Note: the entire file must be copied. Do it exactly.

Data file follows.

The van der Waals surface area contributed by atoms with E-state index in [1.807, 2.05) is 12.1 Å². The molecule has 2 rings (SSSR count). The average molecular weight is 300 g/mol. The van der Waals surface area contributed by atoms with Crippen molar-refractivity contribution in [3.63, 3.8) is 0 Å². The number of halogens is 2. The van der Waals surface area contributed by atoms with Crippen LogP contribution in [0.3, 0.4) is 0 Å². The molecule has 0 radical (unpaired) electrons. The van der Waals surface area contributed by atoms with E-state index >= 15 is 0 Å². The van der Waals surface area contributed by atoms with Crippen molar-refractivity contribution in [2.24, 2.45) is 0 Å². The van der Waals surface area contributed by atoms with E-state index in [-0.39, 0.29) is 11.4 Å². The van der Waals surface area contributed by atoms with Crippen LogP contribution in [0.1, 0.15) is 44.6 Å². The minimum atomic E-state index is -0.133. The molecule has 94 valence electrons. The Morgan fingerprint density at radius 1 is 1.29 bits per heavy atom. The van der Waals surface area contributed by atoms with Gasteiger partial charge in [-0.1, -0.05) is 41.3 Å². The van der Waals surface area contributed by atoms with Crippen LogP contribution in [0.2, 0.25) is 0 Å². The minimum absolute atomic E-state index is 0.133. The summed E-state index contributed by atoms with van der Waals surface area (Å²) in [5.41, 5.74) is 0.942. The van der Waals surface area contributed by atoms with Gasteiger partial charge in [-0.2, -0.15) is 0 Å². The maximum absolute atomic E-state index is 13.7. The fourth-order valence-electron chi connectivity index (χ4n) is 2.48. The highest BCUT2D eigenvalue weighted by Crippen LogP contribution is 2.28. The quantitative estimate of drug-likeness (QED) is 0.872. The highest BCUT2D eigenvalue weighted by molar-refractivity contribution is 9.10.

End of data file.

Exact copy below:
The van der Waals surface area contributed by atoms with E-state index in [1.807, 2.05) is 12.1 Å². The molecule has 2 rings (SSSR count). The average molecular weight is 300 g/mol. The van der Waals surface area contributed by atoms with Crippen molar-refractivity contribution in [3.63, 3.8) is 0 Å². The number of halogens is 2. The van der Waals surface area contributed by atoms with Crippen LogP contribution in [0.3, 0.4) is 0 Å². The molecule has 0 radical (unpaired) electrons. The van der Waals surface area contributed by atoms with E-state index >= 15 is 0 Å². The van der Waals surface area contributed by atoms with Crippen molar-refractivity contribution in [2.24, 2.45) is 0 Å². The van der Waals surface area contributed by atoms with E-state index in [-0.39, 0.29) is 11.4 Å². The van der Waals surface area contributed by atoms with Crippen LogP contribution in [0.1, 0.15) is 44.6 Å². The minimum atomic E-state index is -0.133. The molecule has 94 valence electrons. The Morgan fingerprint density at radius 1 is 1.29 bits per heavy atom. The van der Waals surface area contributed by atoms with Gasteiger partial charge in [-0.1, -0.05) is 41.3 Å². The van der Waals surface area contributed by atoms with Crippen LogP contribution in [0.2, 0.25) is 0 Å². The minimum absolute atomic E-state index is 0.133. The summed E-state index contributed by atoms with van der Waals surface area (Å²) in [5.41, 5.74) is 0.942. The van der Waals surface area contributed by atoms with Gasteiger partial charge in [-0.2, -0.15) is 0 Å². The maximum absolute atomic E-state index is 13.7. The fourth-order valence-electron chi connectivity index (χ4n) is 2.48. The highest BCUT2D eigenvalue weighted by Crippen LogP contribution is 2.28. The quantitative estimate of drug-likeness (QED) is 0.872. The highest BCUT2D eigenvalue weighted by molar-refractivity contribution is 9.10.